or, The Hitchhiker’s Guide to Fear and Loathing at a Public Library Reference Desk


Reference Question of the Week – 4/7/13

   April 13th, 2013 Brian Herzog

9999This might surprise non-librarians, but reference staff doesn't just sit around all day answering regular questions. Sometimes, you get something like this:

A 20-something patron walked up to me at the Reference Desk one evening and said,

You know that bulletin board in your teen area that always has different stuff on it? I don't know if you take suggestions from people, but here's a puzzle kids might like to try to figure out. I say "try" because I show this to lots of people and no one has solved it - even math teachers.

With that, he takes a piece of scrap paper, writes four 9s on it (as in, just 9999), and explains the puzzle.

The goal is to use these four nines, and any mathematical symbols, and have the result equal 100. You can use any combination of symbols - +, -, /, x, ( ), etc. - but the result must work out to be exactly 100.

Just then his ride came to get him, so he flipped the paper over, wrote the answer on the back, and said he hoped the kids would have fun with it.

So there I was - it was a slow night, I've got an "unsolvable" puzzle in front of me, and the answer is also at my finger tips. Such a temptation to cheat, but I gave it my best shot, trying all kinds of different ideas over the course of the night. No matter what I tried though, I just couldn't get it, so eventually I had to look at the answer.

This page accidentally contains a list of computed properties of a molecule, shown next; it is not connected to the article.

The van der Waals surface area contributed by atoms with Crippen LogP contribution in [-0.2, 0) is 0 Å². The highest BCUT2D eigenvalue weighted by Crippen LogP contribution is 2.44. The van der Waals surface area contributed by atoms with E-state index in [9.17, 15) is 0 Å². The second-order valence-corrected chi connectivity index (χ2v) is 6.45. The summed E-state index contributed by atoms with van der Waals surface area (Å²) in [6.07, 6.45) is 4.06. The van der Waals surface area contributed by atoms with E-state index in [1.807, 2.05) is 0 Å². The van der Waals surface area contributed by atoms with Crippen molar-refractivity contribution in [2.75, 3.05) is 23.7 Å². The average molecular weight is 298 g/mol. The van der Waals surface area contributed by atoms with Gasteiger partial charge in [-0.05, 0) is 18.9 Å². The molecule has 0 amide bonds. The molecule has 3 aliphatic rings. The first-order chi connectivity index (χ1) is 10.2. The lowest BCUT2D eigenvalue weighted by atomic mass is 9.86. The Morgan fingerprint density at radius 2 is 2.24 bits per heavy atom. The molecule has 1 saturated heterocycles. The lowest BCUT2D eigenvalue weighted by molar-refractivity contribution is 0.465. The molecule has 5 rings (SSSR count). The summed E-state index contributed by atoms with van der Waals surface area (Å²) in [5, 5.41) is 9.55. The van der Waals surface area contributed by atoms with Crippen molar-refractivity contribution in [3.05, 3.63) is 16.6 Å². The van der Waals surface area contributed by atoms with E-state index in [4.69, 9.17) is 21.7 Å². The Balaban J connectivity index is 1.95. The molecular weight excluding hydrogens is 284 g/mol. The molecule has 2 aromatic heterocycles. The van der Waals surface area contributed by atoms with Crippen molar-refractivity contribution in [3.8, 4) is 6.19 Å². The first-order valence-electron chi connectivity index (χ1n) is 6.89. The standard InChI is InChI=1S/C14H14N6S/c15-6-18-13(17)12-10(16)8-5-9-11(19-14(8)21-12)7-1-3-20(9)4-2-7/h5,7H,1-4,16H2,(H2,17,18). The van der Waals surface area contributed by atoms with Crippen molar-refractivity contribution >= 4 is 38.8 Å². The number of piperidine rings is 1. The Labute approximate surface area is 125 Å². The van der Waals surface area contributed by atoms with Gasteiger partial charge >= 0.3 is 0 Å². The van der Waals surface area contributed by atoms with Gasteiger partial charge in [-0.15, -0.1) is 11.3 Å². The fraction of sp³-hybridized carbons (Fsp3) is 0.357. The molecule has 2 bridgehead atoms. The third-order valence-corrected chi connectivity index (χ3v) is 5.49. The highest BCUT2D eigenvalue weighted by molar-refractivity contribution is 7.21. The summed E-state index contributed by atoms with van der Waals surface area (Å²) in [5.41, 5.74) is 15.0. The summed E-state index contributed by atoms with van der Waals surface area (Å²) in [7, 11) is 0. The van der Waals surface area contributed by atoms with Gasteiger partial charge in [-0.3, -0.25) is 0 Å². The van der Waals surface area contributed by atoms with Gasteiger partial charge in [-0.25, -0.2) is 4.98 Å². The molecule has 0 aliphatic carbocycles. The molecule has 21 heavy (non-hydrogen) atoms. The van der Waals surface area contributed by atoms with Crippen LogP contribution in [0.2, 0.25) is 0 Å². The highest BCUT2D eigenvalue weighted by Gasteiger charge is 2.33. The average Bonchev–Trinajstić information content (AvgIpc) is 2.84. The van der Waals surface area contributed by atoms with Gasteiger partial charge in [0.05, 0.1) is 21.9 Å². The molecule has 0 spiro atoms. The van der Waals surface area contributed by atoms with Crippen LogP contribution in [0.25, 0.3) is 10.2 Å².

I'm sure this puzzle (and the solution) is on the internet somewhere, but if you're interested, give it a try. If you give up, or want to check your answer, this link will launch the solution in a new window (this is exactly what the patron wrote on the back of the scrap paper).



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Reference Question of the Week – 4/1/12

   April 7th, 2012 Brian Herzog

Sleep modeOne night this week, a father brought his eight year old daughter to the desk, along with her new laptop and Nook Touch, and asked that I show her how to download ebooks. This was, hands down, the most interesting ebook instruction I've ever given.

Happily, everything went smoothly - usually the biggest hurdle is actually finding an ebook the patron is interested in downloading, but in this case, there were quite a few kids books that caught her eye (she struggled to decide between Junie B. Jones Has a Peep in Her Pocket and Barbie and the Three Musketeers).

We checked out and downloaded one, but when it came time to transfer it to the Nook, the father realized that he had left the Nook's cable out in the car. The daughter stayed at the desk with me while he ran out to get in. While we were waiting, I asked the girl if she had any homework to do that night.

She said she had expanding math to do, which they were just learning and she really didn't understand. I told her I had never heard of "expanding math" before (which was true), and asked her if she could show me. We got some scrap paper and a pencil, and the practice problem she came up with was 104 - 57. She explained it as she worked it out, and when she was finished the paper looked something like this:

104 = 10090 + 0 + 14    
- 57 = 0 + 50 + 7    

    90 + 0 + 7    
        50        
        40 + 7 = 47